When spring arrives, sports writers wax eloquent as the ballet that is baseball begins anew. There is prose and there is poetry – much poetry. Lawrence Ferlinghetti’s “Baseball Canto” appeals to the longtime San Francisco Giants fan while John Updike explains the “Tao in the Yankee Stadium Bleachers.”
But the granddaddy of baseball poems surely must be Ernest L. Thayer’s “Casey at the Bat,” recited often by school kids and thespians alike. It is imitated, adapted and caricatured in countless compositions and even cartoons. Casey begat “Kelly at the Bat,” “Casey: Twenty Years Later,” Ray Bradbury’s “Ahab at the Helm,” Mad magazine’s “Cool Casey at the Bat,” among others. Even Disney got into the act with a 1946 cartoon version narrated by comedian Jerry Colonna.
It all began at the San Francisco Examiner, and that story is no less interesting than the poem itself.
Thayer, born in 1863, was raised in a wealthy family and studied philosophy and humor at Harvard University, where he wrote for the Harvard Lampoon and became friends with William Randolph Hearst, who as a student was business manager of the Lampoon.
According to Joslin Hall Rare Books, he also took up a friendship with the captain of the school’s baseball team. After Hearst left Harvard, his father, George Hearst, handed him the helm of The Examiner. Hearst asked his friend Ernest to write a column.
By 1887, under the pen name “Phin,” Thayer began writing humorous poetry for the paper’s Sunday editions, according to Joslin Hall. A year later he had returned to the family’s woolen mills, but he filed other pieces for The Examiner, including “Casey at the Bat,” which was published that June.
The poem wasn’t exactly a hit. Although the last eight stanzas were republished by the New York Sun, R.J. Brown of the Newspaper Collectors Society of America wrote, it otherwise “was just plain ignored by the public.”
That was all about to change.
Thayer’s poem came to the attention of novelist Archibald Clavering Gunter, who was a friend of William De Wolf Hopper, a comedic actor and baseball fan. Hopper and another actor, Digby Bell, asked their boss if they could enjoy a day at the ballpark, then invite the visiting Chicago White Stockings and the home New York Giants baseball teams for an evening of entertainment. But Hopper wasn’t sure what to perform.
“Casey at the Bat,” Gunter told Hopper, was just the ticket for the show. And it was. Hopper delivered a masterpiece on Aug. 14, 1888, to wild applause.
“Texas long-horns couldn’t have made more noise than those humans present in the theatre, and the howling continued throughout the entire recitation, breaking out into indescribable loudness at the end of each verse,” the New York Evening World reported the next day.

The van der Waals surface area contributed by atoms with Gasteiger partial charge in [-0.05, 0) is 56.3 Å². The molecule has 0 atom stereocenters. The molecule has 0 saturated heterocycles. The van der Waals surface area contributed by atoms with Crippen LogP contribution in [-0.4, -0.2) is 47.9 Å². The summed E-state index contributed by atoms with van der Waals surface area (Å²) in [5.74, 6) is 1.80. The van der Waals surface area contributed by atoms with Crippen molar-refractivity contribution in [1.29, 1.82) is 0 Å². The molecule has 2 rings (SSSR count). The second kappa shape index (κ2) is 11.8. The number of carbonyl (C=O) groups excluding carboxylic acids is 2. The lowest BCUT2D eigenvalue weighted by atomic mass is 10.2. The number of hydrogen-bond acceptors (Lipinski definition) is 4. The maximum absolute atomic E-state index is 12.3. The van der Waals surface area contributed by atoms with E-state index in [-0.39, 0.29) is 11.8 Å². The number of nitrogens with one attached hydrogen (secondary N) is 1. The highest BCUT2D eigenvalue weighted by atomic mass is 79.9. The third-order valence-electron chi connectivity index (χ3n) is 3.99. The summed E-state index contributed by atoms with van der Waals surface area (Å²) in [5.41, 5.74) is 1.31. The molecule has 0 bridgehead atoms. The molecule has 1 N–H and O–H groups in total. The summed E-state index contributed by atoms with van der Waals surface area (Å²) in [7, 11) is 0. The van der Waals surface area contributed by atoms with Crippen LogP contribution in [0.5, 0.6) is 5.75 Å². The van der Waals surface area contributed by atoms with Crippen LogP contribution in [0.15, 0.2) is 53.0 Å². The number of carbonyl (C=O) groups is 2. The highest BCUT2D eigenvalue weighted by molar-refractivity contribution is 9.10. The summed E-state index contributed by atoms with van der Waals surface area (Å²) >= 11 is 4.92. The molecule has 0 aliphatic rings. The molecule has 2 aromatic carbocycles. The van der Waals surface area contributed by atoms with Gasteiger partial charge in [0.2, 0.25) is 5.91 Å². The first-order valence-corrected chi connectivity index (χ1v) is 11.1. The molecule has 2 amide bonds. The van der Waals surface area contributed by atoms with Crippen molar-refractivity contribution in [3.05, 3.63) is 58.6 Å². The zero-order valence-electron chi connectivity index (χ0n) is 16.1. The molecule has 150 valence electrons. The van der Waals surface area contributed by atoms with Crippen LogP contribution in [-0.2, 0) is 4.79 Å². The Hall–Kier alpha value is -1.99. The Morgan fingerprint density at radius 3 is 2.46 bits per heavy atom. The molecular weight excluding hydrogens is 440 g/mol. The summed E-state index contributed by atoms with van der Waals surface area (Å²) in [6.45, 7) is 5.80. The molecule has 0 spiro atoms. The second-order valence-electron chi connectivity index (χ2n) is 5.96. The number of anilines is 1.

More than 125 years after the poem burst onto the scene, a mystery remains: Where did the Mudville Nine play on the fateful day that mighty Casey whiffed?
Much as the debate simmers over whether the martini was invented in San Francisco or the nearby city of Martinez, partisans argue whether Mudville was really Stockton or a town in Massachusetts.
The Stockton contingent points to evidence that Thayer attended baseball games there while at The Examiner and that some of the players on a Stockton squad matched those of characters in the poem. Moreover, Stockton once was known as Mudville.
But their counterparts in Holliston, Mass, assert that they hail from the original Mudville and that the Thayer family’s woolen mill was just down the road.
In some ways, says Leigh Johnsen, writing for the San Joaquin County Historical Society & Museum, it doesn’t matter.
“Actually, I think it matters a lot, but not simply as a matter of local pride,” he says. “To me, the argument over Mudville represents part of an important yearly ritual, one that awakens Americans each spring from a dreary winter and leads them to diamonds throughout the land in search of friendly rivalry and treasured memories.”
It is fortunate that Thayer evidently was more at home in front of a sheet of paper than an audience. About five years after Hopper began performing the poem, he met Thayer at a gathering in Worcester, Mass. Members of the local club urged Thayer to give a reading of his masterwork.
It was the worst delivery Hopper had ever heard, Martin Gardner wrote in his book, the “Annotated Casey at the Bat.”
“In a sweet, dulcet Harvard whisper he (Thayer) implored Casey to murder the umpire, and gave this cry of mass animal rage all the emphasis of a caterpillar wearing rubbers crawling on a velvet carpet,” Hopper said, according to the book.
Thayer’s poem nonetheless endures.
“It may not be great poetry,” Joslin Hall Rare Books concludes, “but it is a great poem, and for over a hundred years it has held our imaginations and hearts. There have been many explanations given. Certainly the most important factor is that Casey is expected to succeed, he has all the tools to succeed, and instead he fails. Marvelously, majestically, and with great verve, he falls flat on his face. Contracts like this are the heart of comedy, and also the heart of baseball.”